Now all roads lead to France and heavy is the tread
Of the living; but the dead returning lightly dance.
Edward Thomas, Roads

Thursday, November 7, 2019

Selecting the Unknown Warrior

One of the Four British Soldiers Exhumed 7 November 1920

It was 99 years ago today, on 7 November 1920, in strictest secrecy, that four unidentified British bodies were exhumed from temporary battlefield cemeteries at Ypres, Arras, the Aisne, and the Somme. The soldiers who did the digging were not told why. The bodies were taken by field ambulance to GHQ at St-Pol-Sur-er-Noise. There the bodies were draped with the Union Jack. Guards were posted, and Brigadier-General Wyatt and Colonel Gell selected one body at random. A French honor guard was selected and stood by the coffin overnight. On the morning of the 8th, a specially designed coffin made of oak from the grounds of Hampton Court was brought and the unknown warrior placed inside. On top was placed a crusader’s sword and a shield on which was inscribed "A British Warrior who fell in the GREAT WAR 1914–1918 for King and Country." On 9 November, the unknown warrior was taken by horse-drawn carriage through guards of honor, through the sound of tolling bells and bugle calls to the quayside.

King George V Places a Wreath on the Coffin

On the quay, it was saluted by General Marshal Foch and loaded onto HMS Vernon bound for Dover. The coffin stood on the deck covered in wreaths and surrounded by the French honor guard. On arrival at Dover, the unknown warrior was greeted with a 19-gun salute, normally only reserved for field marshals. He then traveled by special train to Victoria Station, London. He stayed there overnight and on the morning of 11 November, he was taken to Westminster Abbey. King George V laid a wreath on the coffin and later the same day dedicated the Cenotaph, the nation's principal World War I memorial.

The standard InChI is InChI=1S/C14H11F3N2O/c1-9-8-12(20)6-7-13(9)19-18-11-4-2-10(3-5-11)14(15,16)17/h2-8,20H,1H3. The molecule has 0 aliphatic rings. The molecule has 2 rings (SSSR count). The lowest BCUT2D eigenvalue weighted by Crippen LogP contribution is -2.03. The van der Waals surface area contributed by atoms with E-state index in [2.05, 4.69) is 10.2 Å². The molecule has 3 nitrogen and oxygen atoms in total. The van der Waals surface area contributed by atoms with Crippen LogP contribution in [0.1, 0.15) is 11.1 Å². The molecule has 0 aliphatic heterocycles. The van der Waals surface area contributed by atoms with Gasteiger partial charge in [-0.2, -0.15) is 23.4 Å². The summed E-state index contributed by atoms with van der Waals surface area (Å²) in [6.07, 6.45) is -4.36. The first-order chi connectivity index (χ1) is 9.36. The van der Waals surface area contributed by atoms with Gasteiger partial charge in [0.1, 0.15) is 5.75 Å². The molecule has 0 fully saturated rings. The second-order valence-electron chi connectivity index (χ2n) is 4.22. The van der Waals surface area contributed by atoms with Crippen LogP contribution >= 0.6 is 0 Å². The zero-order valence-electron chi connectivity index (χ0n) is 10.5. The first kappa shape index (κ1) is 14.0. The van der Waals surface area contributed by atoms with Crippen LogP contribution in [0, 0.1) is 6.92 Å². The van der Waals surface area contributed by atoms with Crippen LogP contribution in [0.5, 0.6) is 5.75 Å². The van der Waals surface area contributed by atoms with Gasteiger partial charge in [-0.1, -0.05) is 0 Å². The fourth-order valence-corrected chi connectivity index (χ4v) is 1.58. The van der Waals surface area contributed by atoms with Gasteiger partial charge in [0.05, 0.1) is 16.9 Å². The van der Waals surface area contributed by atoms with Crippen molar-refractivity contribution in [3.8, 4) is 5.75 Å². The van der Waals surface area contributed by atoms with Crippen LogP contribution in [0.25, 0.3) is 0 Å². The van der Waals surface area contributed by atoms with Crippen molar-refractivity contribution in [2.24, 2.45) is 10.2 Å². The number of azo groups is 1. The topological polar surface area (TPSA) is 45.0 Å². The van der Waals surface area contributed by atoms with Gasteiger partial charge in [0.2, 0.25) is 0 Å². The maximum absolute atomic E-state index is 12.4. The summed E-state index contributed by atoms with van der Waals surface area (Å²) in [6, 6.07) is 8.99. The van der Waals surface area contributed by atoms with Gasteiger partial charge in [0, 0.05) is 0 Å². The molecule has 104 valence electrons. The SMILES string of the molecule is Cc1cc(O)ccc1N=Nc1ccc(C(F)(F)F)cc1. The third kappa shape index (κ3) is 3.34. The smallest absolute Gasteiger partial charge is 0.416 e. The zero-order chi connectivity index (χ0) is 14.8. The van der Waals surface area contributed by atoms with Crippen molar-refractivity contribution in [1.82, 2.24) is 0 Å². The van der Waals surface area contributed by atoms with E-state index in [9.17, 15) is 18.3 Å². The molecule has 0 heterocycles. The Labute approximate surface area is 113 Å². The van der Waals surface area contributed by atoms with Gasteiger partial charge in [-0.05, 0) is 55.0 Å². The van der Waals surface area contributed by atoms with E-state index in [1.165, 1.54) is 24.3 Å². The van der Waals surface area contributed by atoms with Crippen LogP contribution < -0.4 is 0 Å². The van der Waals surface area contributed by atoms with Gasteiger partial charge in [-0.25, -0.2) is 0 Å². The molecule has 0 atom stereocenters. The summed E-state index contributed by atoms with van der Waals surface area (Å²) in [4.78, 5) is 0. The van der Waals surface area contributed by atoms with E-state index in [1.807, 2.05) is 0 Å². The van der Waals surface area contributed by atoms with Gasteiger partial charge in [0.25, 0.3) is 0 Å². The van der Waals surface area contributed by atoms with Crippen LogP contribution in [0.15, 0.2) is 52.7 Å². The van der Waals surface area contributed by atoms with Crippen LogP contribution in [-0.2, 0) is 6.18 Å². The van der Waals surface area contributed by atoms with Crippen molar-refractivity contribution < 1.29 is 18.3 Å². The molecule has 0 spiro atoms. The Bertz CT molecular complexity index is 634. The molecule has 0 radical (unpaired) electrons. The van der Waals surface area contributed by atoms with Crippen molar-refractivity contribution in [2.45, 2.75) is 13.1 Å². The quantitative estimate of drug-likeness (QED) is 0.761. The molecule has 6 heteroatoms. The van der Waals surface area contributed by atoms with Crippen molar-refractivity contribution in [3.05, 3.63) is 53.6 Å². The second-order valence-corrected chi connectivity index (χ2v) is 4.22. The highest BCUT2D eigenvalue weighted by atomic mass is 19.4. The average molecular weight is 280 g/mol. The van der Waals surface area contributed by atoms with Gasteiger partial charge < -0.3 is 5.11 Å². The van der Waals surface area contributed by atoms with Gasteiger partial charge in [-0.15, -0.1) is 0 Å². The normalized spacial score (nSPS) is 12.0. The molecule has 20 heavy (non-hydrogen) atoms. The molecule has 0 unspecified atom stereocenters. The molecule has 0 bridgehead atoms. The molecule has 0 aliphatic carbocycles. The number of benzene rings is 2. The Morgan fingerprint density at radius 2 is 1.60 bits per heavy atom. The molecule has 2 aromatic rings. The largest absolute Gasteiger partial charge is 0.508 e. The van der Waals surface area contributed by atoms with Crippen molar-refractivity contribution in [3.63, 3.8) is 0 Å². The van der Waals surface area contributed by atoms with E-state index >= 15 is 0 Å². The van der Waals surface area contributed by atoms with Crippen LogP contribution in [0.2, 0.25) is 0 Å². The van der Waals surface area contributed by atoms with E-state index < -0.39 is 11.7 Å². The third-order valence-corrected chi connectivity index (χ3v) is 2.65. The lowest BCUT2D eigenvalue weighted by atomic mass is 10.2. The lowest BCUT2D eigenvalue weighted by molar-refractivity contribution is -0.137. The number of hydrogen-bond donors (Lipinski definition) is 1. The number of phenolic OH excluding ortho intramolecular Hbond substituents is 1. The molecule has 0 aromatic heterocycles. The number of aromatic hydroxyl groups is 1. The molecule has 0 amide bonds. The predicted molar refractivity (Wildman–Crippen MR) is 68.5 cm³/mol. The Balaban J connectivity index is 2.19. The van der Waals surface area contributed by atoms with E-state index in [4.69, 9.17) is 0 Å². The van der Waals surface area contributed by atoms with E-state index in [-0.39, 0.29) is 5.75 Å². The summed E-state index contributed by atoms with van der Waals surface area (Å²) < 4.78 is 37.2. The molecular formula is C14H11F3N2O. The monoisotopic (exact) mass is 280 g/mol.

At Westminster Abbey, 11 November 1920

The idea of the Unknown Warrior was thought of by a padre [Chaplain] named David Railton, who had served at the front during the Great War and it was the flag he used as an altar cloth at the front that was draped over the coffin. It was his intention that all relatives of the 517,773 combatants whose bodies had not been identified could believe that the unknown warrior could very well be their lost husband, fiancé, father, brother, son, relative, or friend.

Sources: The Literacy Shed 2018 from
Thanks to Reader Dave Murray for sending us this article.


  1. This was very moving. I believe the same was done for an unknown American soldier. The details on that would make a nice article too.

  2. I have the story of America's Unknown Soldier but plan on posting it (with several photos) in 1921 (100th Anniversary). If you don't wish to wait that long, here's an article:

    Steve Miller

  3. Perhaps the most sobering item of this fine article is the number of unknowns-over 513 thousand!
    A good and quick synopsis of the US selection can be found here:

  4. Great pictures as well as a great story. The draped coffin picture is magnificent.

  5. Were the three bodies that weren't chosen reburied in their original grave sites?